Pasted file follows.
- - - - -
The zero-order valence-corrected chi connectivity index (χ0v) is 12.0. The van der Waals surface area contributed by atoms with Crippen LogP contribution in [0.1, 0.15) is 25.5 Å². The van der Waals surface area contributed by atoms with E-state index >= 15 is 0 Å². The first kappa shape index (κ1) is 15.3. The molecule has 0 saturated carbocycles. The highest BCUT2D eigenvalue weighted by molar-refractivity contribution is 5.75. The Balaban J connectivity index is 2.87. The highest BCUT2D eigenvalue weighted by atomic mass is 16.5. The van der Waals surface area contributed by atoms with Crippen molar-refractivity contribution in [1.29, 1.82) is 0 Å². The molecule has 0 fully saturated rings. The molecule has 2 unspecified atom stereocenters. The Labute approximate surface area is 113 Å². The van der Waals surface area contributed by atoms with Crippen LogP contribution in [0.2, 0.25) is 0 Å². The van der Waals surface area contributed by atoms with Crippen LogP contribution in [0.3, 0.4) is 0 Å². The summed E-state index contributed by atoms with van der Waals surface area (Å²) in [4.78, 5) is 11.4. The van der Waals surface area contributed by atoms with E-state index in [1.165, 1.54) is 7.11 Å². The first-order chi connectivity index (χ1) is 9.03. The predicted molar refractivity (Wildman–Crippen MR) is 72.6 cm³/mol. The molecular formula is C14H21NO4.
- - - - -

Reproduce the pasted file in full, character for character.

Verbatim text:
The zero-order valence-corrected chi connectivity index (χ0v) is 12.0. The van der Waals surface area contributed by atoms with Crippen LogP contribution in [0.1, 0.15) is 25.5 Å². The van der Waals surface area contributed by atoms with E-state index >= 15 is 0 Å². The first kappa shape index (κ1) is 15.3. The molecule has 0 saturated carbocycles. The highest BCUT2D eigenvalue weighted by molar-refractivity contribution is 5.75. The Balaban J connectivity index is 2.87. The highest BCUT2D eigenvalue weighted by atomic mass is 16.5. The van der Waals surface area contributed by atoms with Crippen molar-refractivity contribution in [1.29, 1.82) is 0 Å². The molecule has 0 fully saturated rings. The molecule has 2 unspecified atom stereocenters. The Labute approximate surface area is 113 Å². The van der Waals surface area contributed by atoms with Crippen LogP contribution in [0.2, 0.25) is 0 Å². The van der Waals surface area contributed by atoms with Crippen LogP contribution in [0.3, 0.4) is 0 Å². The summed E-state index contributed by atoms with van der Waals surface area (Å²) in [4.78, 5) is 11.4. The van der Waals surface area contributed by atoms with E-state index in [1.165, 1.54) is 7.11 Å². The first-order chi connectivity index (χ1) is 9.03. The predicted molar refractivity (Wildman–Crippen MR) is 72.6 cm³/mol. The molecular formula is C14H21NO4.